Just like in Virtua Cop, Confidential Mission is measured in its mindless reaction shooting, but, thankfully, there are a handful of additions that elevate the title beyond a mere carbon copy. The most obvious addition is in the quicktime challenges that affect the flow of the level’s gameplay. These challenges often get to show off the spies’ gadgetry to remind us we’re playing a James Bond-esque shooter and offer up a satisfying variety of tasks – players try to use adhesive bullets to plug up a poisonous gas vent, a grappling hook is used to cross buildings and more. While players always end up at the same location, passing or failing these events determines how they get there and, often times, failing results in a bit of an extra fight against more enemies. These events break up the twitch shooting nicely and have proven to be such a welcome addition that SEGA still uses the mechanic in its newest games such as Ghost Squad and Rambo.

Confidential Mission also throws in a bit more item hunting than some of its SEGA-spawned brethren, giving players a lot of incentive to shoot even the things that don’t move. While these points and their resulting rankings were more suited for the arcade’s Internet ranking mode, there are a lot of goodies that can yield extra firepower and health tucked away in the game as well. The title also has two endings to see, depending on your performance at the end, but most of your time is going to be spent in the Dreamcast exclusive modes that really mix the gameplay up a bit. There are some challenging, lofty goals to aim for in order to uncover the game’s extras, but while the replayability hangs up there a bit, this is definitely a title players will tackle one gameplay at a time instead of spending hours on end on the light gun. In that regard, however, a blast through the game’s main mode will only hold a player over for about half an hour, but that makes it perfect for a pick-up-and-play title for one or two players.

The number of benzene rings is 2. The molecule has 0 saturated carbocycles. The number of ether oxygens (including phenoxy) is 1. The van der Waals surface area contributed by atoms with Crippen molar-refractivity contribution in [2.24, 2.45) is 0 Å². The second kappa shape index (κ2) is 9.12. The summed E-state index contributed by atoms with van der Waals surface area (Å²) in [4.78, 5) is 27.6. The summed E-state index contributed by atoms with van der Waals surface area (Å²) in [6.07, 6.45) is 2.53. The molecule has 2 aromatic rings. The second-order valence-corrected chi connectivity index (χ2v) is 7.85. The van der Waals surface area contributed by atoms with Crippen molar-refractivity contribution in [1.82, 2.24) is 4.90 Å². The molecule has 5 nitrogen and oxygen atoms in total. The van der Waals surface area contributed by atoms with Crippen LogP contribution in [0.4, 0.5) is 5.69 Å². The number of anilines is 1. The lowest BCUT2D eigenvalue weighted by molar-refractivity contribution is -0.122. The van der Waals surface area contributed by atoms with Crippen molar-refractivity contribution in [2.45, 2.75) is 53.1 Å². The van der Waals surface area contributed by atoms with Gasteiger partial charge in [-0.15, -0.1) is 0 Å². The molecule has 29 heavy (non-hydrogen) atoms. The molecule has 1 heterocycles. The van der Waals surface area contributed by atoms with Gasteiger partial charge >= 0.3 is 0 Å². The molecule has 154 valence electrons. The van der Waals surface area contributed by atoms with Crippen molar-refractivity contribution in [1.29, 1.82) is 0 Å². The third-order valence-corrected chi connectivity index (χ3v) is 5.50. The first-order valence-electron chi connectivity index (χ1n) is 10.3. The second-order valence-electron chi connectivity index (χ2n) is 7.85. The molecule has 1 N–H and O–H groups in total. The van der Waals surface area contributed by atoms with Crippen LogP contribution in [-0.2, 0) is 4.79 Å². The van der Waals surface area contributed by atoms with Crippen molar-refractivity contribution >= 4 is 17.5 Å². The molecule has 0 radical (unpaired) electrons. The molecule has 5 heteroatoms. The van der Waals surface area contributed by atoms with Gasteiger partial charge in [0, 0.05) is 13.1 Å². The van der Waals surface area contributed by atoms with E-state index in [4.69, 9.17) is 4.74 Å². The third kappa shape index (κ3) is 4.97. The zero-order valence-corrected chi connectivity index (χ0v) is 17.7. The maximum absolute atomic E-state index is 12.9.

The spy skin gives Confidential Mission a bit of a fresh spin even though it is basically a blatant mash of Virtua Cop’s gameplay with 007 Goldeneye’s plot premise, but the sauve attitude and hi-tech gadgetry is what makes the game appealing, moreso than the endless army/zombie/police shooting games in arcades. Even though Confidential Mission does a lot of borrowing, there are some great gameplay moments such as sliding through a tube while fighting off turrets, fighting while undercover as a chef or attendant and blowing away snowmobiles from the top of a moving train. The game is a cliché to end all clichés, but in quick bursts, anyone who enjoys rail shooters won’t regret a bit of time spent with Confidential Mission.

The Scores
Story/Modes: GOOD
Graphics: MEDIOCRE
Control/Gameplay: VERY GOOD
Replayability: ENJOYABLE
Balance: GOOD
Originality: BAD
Addictiveness: POOR
Appeal Factor: GOOD
Miscellaneous: VERY GOOD

Short Attention Span Summary

Confidential Mission is yet another arcade to Dreamcast port that fails to use the power of the system, but, still ultimately delivers with potential fun and a few genre innovations that have stuck with today’s SEGA shooters. The graphics border on polished 64-bit quality and the sound is forgettable even if its decent by SEGA rail shooter standards, but the gameplay gives players a quick burst of pure arcade goodness and the Dreamcast exclusive modes will give players a reason to come back every now and again. By no means is Confidential Mission among the greatest titles on the Dreamcast, but along with The House of the Dead 2, arcade fans will have enough on their hands to get nostalgic over a time when games came to the console from arcades instead of the other way around.